How do BAC measurements work?

On Behalf of | Nov 11, 2021 | Criminal Defense |

One’s blood alcohol concentration (BAC) can play a big role when facing DUI charges. The ratio can even affect how severe the charges are.

So, how does this calculation work, and what does it mean?

What exactly is BAC?

First, it is important to note that the human body does not digest alcohol like it does food. It is absorbed into the blood through the stomach lining.

Therefore, as the term indicates, one’s BAC indicates the amount of alcohol in the blood. The specific ratio calculates the milligrams of alcohol per 100 milliliters of blood. This helps determine the effect alcohol has on someone.

Most people know that the legal BAC limit in North Carolina is 0.08 – or 80 milligrams of alcohol per 100 milliliters of blood. However, that does not mean that a BAC below 0.08 means you are in the clear. Individuals could still face DUI charges if their BAC is below the legal limit, but they still show signs of impairment.

Alcohol is not the only factor that affects BAC

The amount of alcohol you ingest is not the only thing that determines your BAC. There are many other elements that influence this, including:

  • The type of drink, or the alcohol content of each drink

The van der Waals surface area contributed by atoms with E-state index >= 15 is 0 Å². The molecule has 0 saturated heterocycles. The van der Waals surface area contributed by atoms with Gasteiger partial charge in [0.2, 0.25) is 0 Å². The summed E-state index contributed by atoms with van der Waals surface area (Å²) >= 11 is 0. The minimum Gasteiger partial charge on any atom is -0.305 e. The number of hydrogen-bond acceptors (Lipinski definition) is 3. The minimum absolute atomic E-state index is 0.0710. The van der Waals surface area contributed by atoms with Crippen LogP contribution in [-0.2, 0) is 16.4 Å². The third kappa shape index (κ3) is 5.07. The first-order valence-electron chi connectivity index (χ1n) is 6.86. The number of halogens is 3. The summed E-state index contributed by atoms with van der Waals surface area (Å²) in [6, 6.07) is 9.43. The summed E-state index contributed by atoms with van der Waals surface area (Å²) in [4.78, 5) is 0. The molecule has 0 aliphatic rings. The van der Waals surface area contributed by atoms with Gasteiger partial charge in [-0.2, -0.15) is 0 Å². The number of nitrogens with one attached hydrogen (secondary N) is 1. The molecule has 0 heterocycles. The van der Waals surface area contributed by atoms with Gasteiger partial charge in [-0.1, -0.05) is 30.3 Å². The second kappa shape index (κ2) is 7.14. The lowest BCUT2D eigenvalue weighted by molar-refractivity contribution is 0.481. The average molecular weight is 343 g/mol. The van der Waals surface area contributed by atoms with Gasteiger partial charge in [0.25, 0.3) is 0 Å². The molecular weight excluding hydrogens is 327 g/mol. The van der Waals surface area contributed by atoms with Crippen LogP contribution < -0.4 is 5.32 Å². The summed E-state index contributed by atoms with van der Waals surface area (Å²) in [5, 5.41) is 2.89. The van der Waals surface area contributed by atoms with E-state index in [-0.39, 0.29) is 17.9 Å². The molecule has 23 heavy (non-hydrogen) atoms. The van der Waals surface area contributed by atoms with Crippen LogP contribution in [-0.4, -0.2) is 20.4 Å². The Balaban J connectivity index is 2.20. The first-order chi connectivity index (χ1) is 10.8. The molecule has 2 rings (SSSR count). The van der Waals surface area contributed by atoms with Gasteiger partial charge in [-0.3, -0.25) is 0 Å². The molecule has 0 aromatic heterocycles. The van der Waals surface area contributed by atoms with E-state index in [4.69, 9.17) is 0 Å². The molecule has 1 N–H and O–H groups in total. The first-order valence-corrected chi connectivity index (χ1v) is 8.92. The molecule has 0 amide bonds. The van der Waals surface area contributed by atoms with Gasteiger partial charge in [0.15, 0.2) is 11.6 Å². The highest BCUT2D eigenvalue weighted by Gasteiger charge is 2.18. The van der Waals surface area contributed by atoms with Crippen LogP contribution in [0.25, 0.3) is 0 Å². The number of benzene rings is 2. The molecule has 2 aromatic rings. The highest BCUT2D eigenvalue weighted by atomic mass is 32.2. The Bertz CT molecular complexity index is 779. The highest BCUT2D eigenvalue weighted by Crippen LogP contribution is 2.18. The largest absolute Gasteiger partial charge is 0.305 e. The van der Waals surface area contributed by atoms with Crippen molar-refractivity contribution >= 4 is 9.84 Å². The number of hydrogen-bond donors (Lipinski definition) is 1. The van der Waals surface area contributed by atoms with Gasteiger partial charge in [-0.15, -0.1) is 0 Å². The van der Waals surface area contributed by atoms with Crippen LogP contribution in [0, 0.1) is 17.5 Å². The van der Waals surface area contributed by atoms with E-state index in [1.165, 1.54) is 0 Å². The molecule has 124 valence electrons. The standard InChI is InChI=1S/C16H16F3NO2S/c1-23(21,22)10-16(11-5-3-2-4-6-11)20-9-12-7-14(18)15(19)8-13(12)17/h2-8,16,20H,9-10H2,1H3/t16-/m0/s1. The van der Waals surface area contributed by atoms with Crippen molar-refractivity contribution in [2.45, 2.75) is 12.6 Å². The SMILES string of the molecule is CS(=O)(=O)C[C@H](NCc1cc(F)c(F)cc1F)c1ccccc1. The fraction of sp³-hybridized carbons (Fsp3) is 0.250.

• The amount of food in your system
  • Your weight and size
  • Medications you are on
  • Other physical conditions

These factors combined with the alcohol consumed can cause BAC to vary widely from person to person.

Is the BAC calculation accurate?

Even though various factors aside from alcohol intake impact BAC, the ratio itself is often an accurate determinant of alcohol in the blood. However, there are a few things that might not be accurate, including:

  1. Charts calculating BAC: There is no shortage of charts and calculations online that demonstrate BAC levels and how they might impair someone. However, since everyone is different and every scenario is different, these do not always provide an accurate portrayal.
  2. Breath tests: Many studies have determined that Breathalyzers and breath tests conducted during traffic stops are not always accurate in determining BAC. Blood tests are far more accurate.

It is critical to be aware of how BAC works – as well as the potential issues surrounding how alcohol affects individuals. This knowledge can play an important role in fighting DUI charges.